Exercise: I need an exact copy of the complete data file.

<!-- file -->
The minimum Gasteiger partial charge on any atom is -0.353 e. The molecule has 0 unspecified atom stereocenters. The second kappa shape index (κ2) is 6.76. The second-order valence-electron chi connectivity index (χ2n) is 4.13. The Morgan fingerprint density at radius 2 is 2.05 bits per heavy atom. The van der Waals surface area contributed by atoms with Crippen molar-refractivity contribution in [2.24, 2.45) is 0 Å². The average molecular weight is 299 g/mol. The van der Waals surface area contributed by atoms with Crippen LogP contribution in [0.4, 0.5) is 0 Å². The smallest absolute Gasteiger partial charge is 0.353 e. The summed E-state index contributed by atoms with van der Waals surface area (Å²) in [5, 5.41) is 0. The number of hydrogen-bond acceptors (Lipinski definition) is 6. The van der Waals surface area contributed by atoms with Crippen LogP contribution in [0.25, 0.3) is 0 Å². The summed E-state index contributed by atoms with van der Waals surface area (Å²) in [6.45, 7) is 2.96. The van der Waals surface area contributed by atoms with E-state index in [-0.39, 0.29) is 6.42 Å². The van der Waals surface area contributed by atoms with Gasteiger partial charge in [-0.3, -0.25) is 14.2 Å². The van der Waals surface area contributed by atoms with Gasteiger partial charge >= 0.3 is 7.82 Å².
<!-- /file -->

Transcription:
The minimum Gasteiger partial charge on any atom is -0.353 e. The molecule has 0 unspecified atom stereocenters. The second kappa shape index (κ2) is 6.76. The second-order valence-electron chi connectivity index (χ2n) is 4.13. The Morgan fingerprint density at radius 2 is 2.05 bits per heavy atom. The van der Waals surface area contributed by atoms with Crippen molar-refractivity contribution in [2.24, 2.45) is 0 Å². The average molecular weight is 299 g/mol. The van der Waals surface area contributed by atoms with Crippen LogP contribution in [0.4, 0.5) is 0 Å². The smallest absolute Gasteiger partial charge is 0.353 e. The summed E-state index contributed by atoms with van der Waals surface area (Å²) in [5, 5.41) is 0. The number of hydrogen-bond acceptors (Lipinski definition) is 6. The van der Waals surface area contributed by atoms with Crippen LogP contribution in [0.25, 0.3) is 0 Å². The summed E-state index contributed by atoms with van der Waals surface area (Å²) in [6.45, 7) is 2.96. The van der Waals surface area contributed by atoms with E-state index in [-0.39, 0.29) is 6.42 Å². The van der Waals surface area contributed by atoms with Gasteiger partial charge in [-0.3, -0.25) is 14.2 Å². The van der Waals surface area contributed by atoms with Gasteiger partial charge >= 0.3 is 7.82 Å².